In school, we were taught that making a mistake is bad. If you fail an exam, there’s no second try.
Your teacher might give you a chance to make up for it. He or she can give you some project for extra credits, or allow you to retake the exam – which would of course, be different from the first one you took.
Because taking the exact same exam again is definitely out of the question – there’s no second chances to that!
And that’s only if your teacher’s feeling generous, because most of the time, you’ll just have to do better in the next one, and hope you can get a final grade high enough to pass the subject in the end.
Now imagine… what if things were different such that if you failed an exam – you are allowed to retake the exact same exam over and over again until you get a perfect score. Wouldn’t that be great?!
In life, we often live like we’re still in school.
Our goals are like exams we need to pass, so we do our best not to make too many mistakes and fail, because we believe there’s no second chances to taking the exact same exam.
But life doesn’t work that way… and I’m a firm believer that when we fail, we always have the chance to take that “exact same exam” again and again until we get that perfect score.
Ready, Fire, Aim
No, I didn’t get the title wrong… “fire” really comes before “aim”.
When working on a goal – from simple tasks that we need to do, up to big goals and dreams that we want to achieve – doing the traditional “ready, aim, fire” strategy works.
But reversing the last two steps can also work as well, as proven by this true story:
Last November, a friend decided he’ll organize a Christmas high school reunion, so he sends out an email to discuss and plan the event.
His first email contained several dates, potential venues and a range of each one’s possible contribution for the party. Then, he surveyed his classmates which date and venue they preferred and how much cash they are willing to shell out.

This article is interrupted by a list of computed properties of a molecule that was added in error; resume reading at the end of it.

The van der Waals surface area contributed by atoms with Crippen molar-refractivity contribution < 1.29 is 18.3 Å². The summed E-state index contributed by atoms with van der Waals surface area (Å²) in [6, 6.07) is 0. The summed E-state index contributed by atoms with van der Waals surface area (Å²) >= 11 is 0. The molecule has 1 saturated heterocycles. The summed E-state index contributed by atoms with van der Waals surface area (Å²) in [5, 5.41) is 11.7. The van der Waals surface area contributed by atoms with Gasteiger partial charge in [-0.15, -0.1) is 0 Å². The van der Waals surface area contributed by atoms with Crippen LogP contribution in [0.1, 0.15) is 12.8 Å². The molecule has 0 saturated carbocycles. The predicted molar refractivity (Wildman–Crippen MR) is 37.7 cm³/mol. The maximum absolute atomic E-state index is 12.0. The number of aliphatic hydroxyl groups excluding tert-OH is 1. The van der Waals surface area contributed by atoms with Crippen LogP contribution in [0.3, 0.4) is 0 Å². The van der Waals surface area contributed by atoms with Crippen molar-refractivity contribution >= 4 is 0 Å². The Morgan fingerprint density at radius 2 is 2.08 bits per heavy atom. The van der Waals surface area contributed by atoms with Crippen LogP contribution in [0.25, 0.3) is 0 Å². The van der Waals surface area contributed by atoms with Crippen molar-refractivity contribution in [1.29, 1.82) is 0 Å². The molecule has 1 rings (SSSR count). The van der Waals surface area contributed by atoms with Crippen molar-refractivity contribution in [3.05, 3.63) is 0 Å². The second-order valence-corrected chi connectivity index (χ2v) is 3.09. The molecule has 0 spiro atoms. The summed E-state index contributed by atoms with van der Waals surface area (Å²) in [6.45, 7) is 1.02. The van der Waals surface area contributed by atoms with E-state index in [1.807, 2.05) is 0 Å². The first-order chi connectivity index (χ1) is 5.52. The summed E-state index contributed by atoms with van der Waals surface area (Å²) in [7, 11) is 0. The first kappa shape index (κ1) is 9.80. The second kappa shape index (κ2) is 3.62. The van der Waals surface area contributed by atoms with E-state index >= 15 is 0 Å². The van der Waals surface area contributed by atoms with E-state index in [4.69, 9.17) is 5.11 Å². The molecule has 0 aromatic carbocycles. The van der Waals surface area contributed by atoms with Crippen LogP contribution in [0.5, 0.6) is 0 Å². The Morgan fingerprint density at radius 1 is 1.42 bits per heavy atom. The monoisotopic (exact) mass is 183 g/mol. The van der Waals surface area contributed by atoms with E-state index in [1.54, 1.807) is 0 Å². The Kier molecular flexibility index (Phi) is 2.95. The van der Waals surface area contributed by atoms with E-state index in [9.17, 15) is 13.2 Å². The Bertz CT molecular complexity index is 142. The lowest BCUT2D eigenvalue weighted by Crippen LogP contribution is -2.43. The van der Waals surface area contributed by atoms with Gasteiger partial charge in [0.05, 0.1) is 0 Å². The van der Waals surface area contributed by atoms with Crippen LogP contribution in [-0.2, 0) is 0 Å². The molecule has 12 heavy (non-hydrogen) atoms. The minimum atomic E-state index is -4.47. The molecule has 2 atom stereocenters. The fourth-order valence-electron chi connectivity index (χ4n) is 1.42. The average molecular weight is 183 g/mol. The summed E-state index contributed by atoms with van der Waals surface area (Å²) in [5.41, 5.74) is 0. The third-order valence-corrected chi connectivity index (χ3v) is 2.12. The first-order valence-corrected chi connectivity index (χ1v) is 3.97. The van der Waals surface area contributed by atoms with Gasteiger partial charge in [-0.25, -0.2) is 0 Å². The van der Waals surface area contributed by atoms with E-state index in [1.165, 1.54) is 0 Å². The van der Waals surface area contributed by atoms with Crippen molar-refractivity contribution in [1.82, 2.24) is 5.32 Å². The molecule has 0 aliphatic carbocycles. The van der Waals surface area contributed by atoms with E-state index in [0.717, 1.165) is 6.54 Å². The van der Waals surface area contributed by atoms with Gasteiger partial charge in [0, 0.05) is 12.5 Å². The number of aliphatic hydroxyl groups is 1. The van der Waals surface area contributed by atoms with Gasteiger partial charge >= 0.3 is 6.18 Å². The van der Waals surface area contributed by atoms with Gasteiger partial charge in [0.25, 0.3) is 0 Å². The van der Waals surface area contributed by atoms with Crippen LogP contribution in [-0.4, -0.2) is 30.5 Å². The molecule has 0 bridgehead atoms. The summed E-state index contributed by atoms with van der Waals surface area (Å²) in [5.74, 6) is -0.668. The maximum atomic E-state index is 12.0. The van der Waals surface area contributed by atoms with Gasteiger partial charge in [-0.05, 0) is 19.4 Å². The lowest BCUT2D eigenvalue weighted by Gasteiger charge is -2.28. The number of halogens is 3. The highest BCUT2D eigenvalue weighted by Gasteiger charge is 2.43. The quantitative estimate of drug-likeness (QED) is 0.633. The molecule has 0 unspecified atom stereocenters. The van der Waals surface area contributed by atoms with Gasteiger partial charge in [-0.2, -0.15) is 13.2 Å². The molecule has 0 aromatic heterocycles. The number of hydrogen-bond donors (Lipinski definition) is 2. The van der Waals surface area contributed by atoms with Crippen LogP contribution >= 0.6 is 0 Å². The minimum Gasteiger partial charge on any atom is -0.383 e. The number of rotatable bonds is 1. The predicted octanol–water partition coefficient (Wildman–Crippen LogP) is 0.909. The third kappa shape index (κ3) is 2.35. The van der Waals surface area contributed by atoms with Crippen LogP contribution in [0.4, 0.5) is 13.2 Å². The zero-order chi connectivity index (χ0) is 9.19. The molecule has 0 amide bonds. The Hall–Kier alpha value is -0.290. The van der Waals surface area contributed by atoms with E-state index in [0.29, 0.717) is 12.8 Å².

After almost two weeks, and hundreds of email correspondences later, they were finally able to set everything.
The reunion was a success. In fact, everybody enjoyed the night so much that they wanted to meet up again this summer for an out of town trip.
Planning started as early as January and after a month, the details are still nowhere near to getting finalized.
Then my friend shifted from a “ready, aim, fire” strategy – to a “ready, fire, aim” approach.
He emailed everyone with an exact date, a destination will full itinerary and an exact budget for the out of town trip. Towards the end, he only had one question, “Can you come or not?”
Out of his 20 classmates, about half said “Yes”. Those who said “No” offered other dates when they’d be available, while those who said “Maybe” were concerned with the trip’s budget.
His next email contained a different date, a new destination will full itinerary and a lower budget. Towards the end, he asked the same exact question, “Can you come or not?”
Around the same number said “Yes”, but the budget was no longer a concern to those who said they cannot come.
He repeated the same process several times until there were no more “No’s”, and only “Yesses” and “Maybe’s”. He made an executive decision and emailed the final details.
Exactly 15 said “Yes”, while the other 5 said that they’ll try to be available. It was a win for the “ready, fire, aim” approach.
Stop Analysis Paralysis
Sometimes, we tend to analyze things too much that we end up doing nothing. We try so hard to come up with a perfect plan that we end up wasting too much time preparing, and miss out on learning faster from experience.
The “ready, fire, aim” approach is a great tool to stop analysis paralysis because it tells us that it’s okay to miss our target. – because you can always adjust your aim, and try again and again, until you finally hit the bullseye.
Remember that mistakes are part of learning, and failures are just little steps of the whole journey to success.
This post is inspired by the teachings of In Search of Excellence: Lessons from America’s Best-Run Companies by Tom Peters and Robert H. Waterman, Jr.
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